House of Lords Library

Cyber Security in the United Kingdom

Published Thursday, October 11, 2018

This House of Lords Library Briefing has been prepared in advance of the debate due to take place on 18 October 2018 in the House of Lords on the motion moved by Viscount Waverley (Crossbench), “that this House takes note of the scale and complexity of cyber threats facing the United Kingdom and the case for innovative approaches across Her Majesty’s Government and beyond”.

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In the UK, cyber is categorised as a high priority risk to national security. Cyber threats come both from nation states and from criminal individuals or groups. The Government states that the lines between different threat actors continue to blur as individuals and groups learn from, hire and work with one another. Cyber threats to the UK include cyber terrorism; fraud and serious organised crime; espionage; and disruption of critical national infrastructure (CNI).

In November 2016, the Government published its five-year National Cyber Security Strategy, and made a commitment to invest £1.9 billion in cyber security. The strategy set out the Government’s implementation plan under three objectives: to defend the UK from cyber-attacks; to deter potential attackers; and to develop an innovative cyber security industry underpinned by leading scientific research and development. Cyber security of the UK’s CNI was listed as a priority. In 2016, the Government also created the National Cyber Security Centre. It supports the most critical organisations in the UK, the wider public sector, and industry.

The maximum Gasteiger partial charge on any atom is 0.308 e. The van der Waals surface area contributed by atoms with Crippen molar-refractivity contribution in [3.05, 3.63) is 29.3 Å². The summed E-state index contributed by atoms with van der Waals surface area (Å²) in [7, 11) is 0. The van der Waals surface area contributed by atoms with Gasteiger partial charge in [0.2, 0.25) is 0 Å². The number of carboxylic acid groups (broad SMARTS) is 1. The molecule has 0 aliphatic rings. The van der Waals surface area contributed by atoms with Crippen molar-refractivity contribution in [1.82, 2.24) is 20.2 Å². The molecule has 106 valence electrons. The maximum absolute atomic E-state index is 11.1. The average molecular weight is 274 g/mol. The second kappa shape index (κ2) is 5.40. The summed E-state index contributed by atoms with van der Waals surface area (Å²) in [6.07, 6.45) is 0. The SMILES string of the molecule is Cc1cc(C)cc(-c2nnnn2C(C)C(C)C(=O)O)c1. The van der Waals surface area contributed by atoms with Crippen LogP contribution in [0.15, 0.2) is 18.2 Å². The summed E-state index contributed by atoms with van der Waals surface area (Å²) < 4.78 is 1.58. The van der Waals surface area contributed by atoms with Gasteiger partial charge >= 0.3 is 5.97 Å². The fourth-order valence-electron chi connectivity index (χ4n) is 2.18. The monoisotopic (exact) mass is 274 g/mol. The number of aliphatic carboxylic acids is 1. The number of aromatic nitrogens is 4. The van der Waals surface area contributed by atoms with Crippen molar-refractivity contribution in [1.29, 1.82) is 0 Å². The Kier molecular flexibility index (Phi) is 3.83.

The UK has committed to work in close collaboration with its international allies, including its partners in NATO and as a member of the EU, to improve international cyber security. In May 2018, the UK implemented the EU Networks and Information Security Directive and placed legal obligations on operators of UK critical services to improve cyber-security. The Government has said that after the UK’s exit from the EU it wants to protect its cyber cooperation with the EU.

This briefing focuses on the UK Government’s response to the global cyber threat in the context of its strategies on national security and on national cyber security. It includes an overview of the Government’s policy to improve the resilience of the UK’s CNI to cyber-attack, and measures to address the shortage in cyber security skills in that area. The last section briefly discusses NATO’s and the EU’s cyber security initiatives and the recent allegations against the Russian intelligence service.

Lords Library notes LLN-2018-0102

Author: Sarah Tudor

Topics: EU defence policy, International law, Internet and cybercrime, NATO

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House of Lords Library

The House of Lords Library delivers research and information services to Members and staff of the House in support of parliamentary business.